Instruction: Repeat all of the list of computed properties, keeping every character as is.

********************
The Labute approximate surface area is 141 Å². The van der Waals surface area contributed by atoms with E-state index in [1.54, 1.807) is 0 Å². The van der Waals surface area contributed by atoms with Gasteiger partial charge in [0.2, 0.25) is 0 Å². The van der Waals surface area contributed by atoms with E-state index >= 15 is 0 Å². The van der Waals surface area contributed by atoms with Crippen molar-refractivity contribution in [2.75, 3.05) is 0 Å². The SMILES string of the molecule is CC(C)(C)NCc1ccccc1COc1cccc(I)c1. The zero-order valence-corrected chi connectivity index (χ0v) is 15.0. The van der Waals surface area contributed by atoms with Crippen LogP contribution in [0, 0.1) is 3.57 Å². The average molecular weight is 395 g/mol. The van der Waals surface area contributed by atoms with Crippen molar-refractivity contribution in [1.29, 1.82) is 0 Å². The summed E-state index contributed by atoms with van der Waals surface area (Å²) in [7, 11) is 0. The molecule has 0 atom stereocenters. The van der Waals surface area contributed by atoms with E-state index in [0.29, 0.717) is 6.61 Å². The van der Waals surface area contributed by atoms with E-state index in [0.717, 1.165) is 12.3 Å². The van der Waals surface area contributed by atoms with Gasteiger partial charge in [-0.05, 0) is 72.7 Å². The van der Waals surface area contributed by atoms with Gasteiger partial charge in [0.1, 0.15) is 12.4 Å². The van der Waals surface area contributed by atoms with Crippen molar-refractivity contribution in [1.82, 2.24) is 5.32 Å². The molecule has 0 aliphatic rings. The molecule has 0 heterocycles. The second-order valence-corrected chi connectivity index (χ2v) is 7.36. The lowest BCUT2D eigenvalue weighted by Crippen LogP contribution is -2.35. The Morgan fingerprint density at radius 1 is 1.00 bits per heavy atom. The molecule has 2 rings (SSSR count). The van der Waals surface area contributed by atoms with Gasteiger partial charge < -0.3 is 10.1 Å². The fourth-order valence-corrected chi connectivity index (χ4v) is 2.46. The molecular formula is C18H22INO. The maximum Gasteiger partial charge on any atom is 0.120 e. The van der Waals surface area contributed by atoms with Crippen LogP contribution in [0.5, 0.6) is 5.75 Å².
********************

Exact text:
The Labute approximate surface area is 141 Å². The van der Waals surface area contributed by atoms with E-state index in [1.54, 1.807) is 0 Å². The van der Waals surface area contributed by atoms with Gasteiger partial charge in [0.2, 0.25) is 0 Å². The van der Waals surface area contributed by atoms with E-state index >= 15 is 0 Å². The van der Waals surface area contributed by atoms with Crippen molar-refractivity contribution in [2.75, 3.05) is 0 Å². The SMILES string of the molecule is CC(C)(C)NCc1ccccc1COc1cccc(I)c1. The zero-order valence-corrected chi connectivity index (χ0v) is 15.0. The van der Waals surface area contributed by atoms with Crippen LogP contribution in [0, 0.1) is 3.57 Å². The average molecular weight is 395 g/mol. The van der Waals surface area contributed by atoms with Crippen molar-refractivity contribution in [1.29, 1.82) is 0 Å². The summed E-state index contributed by atoms with van der Waals surface area (Å²) in [7, 11) is 0. The molecule has 0 atom stereocenters. The van der Waals surface area contributed by atoms with E-state index in [0.29, 0.717) is 6.61 Å². The van der Waals surface area contributed by atoms with E-state index in [0.717, 1.165) is 12.3 Å². The van der Waals surface area contributed by atoms with Gasteiger partial charge in [-0.05, 0) is 72.7 Å². The van der Waals surface area contributed by atoms with Gasteiger partial charge in [0.1, 0.15) is 12.4 Å². The van der Waals surface area contributed by atoms with Crippen molar-refractivity contribution in [1.82, 2.24) is 5.32 Å². The molecule has 0 aliphatic rings. The molecule has 0 heterocycles. The second-order valence-corrected chi connectivity index (χ2v) is 7.36. The lowest BCUT2D eigenvalue weighted by Crippen LogP contribution is -2.35. The Morgan fingerprint density at radius 1 is 1.00 bits per heavy atom. The molecule has 2 rings (SSSR count). The van der Waals surface area contributed by atoms with Gasteiger partial charge < -0.3 is 10.1 Å². The fourth-order valence-corrected chi connectivity index (χ4v) is 2.46. The molecular formula is C18H22INO. The maximum Gasteiger partial charge on any atom is 0.120 e. The van der Waals surface area contributed by atoms with Crippen LogP contribution in [0.5, 0.6) is 5.75 Å².